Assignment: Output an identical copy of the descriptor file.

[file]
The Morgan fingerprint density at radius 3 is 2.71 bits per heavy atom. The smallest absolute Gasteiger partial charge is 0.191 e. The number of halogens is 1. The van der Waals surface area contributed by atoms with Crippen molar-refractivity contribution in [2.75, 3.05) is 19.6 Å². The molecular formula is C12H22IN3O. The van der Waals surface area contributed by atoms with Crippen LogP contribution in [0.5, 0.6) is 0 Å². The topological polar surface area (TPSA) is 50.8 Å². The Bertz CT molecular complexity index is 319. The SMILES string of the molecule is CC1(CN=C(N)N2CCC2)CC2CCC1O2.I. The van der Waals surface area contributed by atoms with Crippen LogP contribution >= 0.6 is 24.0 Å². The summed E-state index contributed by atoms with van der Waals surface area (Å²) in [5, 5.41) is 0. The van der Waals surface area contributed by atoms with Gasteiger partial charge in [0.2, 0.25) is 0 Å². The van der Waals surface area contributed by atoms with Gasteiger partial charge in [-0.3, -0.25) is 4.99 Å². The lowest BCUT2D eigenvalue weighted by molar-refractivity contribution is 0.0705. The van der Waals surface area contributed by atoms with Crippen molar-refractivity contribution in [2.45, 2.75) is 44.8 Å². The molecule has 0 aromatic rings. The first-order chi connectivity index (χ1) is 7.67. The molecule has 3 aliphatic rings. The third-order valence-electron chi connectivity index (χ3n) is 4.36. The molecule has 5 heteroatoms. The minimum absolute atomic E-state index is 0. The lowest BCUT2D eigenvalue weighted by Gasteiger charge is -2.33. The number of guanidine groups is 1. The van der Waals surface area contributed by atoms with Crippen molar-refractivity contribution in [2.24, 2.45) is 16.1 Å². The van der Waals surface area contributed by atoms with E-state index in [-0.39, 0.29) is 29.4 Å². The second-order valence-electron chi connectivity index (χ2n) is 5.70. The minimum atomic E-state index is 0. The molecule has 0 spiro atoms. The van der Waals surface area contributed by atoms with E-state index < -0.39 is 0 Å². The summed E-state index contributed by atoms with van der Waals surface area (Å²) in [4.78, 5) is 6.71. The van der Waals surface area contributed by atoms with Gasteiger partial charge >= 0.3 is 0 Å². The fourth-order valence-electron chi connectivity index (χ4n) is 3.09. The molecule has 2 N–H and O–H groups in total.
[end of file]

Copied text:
The Morgan fingerprint density at radius 3 is 2.71 bits per heavy atom. The smallest absolute Gasteiger partial charge is 0.191 e. The number of halogens is 1. The van der Waals surface area contributed by atoms with Crippen molar-refractivity contribution in [2.75, 3.05) is 19.6 Å². The molecular formula is C12H22IN3O. The van der Waals surface area contributed by atoms with Crippen LogP contribution in [0.5, 0.6) is 0 Å². The topological polar surface area (TPSA) is 50.8 Å². The Bertz CT molecular complexity index is 319. The SMILES string of the molecule is CC1(CN=C(N)N2CCC2)CC2CCC1O2.I. The van der Waals surface area contributed by atoms with Crippen LogP contribution >= 0.6 is 24.0 Å². The summed E-state index contributed by atoms with van der Waals surface area (Å²) in [5, 5.41) is 0. The van der Waals surface area contributed by atoms with Gasteiger partial charge in [0.2, 0.25) is 0 Å². The van der Waals surface area contributed by atoms with Gasteiger partial charge in [-0.3, -0.25) is 4.99 Å². The lowest BCUT2D eigenvalue weighted by molar-refractivity contribution is 0.0705. The van der Waals surface area contributed by atoms with Crippen molar-refractivity contribution in [2.45, 2.75) is 44.8 Å². The molecule has 0 aromatic rings. The first-order chi connectivity index (χ1) is 7.67. The molecule has 3 aliphatic rings. The third-order valence-electron chi connectivity index (χ3n) is 4.36. The molecule has 5 heteroatoms. The minimum absolute atomic E-state index is 0. The lowest BCUT2D eigenvalue weighted by Gasteiger charge is -2.33. The number of guanidine groups is 1. The van der Waals surface area contributed by atoms with Crippen molar-refractivity contribution in [2.24, 2.45) is 16.1 Å². The van der Waals surface area contributed by atoms with E-state index in [-0.39, 0.29) is 29.4 Å². The second-order valence-electron chi connectivity index (χ2n) is 5.70. The minimum atomic E-state index is 0. The molecule has 0 spiro atoms. The van der Waals surface area contributed by atoms with E-state index < -0.39 is 0 Å². The summed E-state index contributed by atoms with van der Waals surface area (Å²) in [4.78, 5) is 6.71. The van der Waals surface area contributed by atoms with Gasteiger partial charge >= 0.3 is 0 Å². The fourth-order valence-electron chi connectivity index (χ4n) is 3.09. The molecule has 2 N–H and O–H groups in total.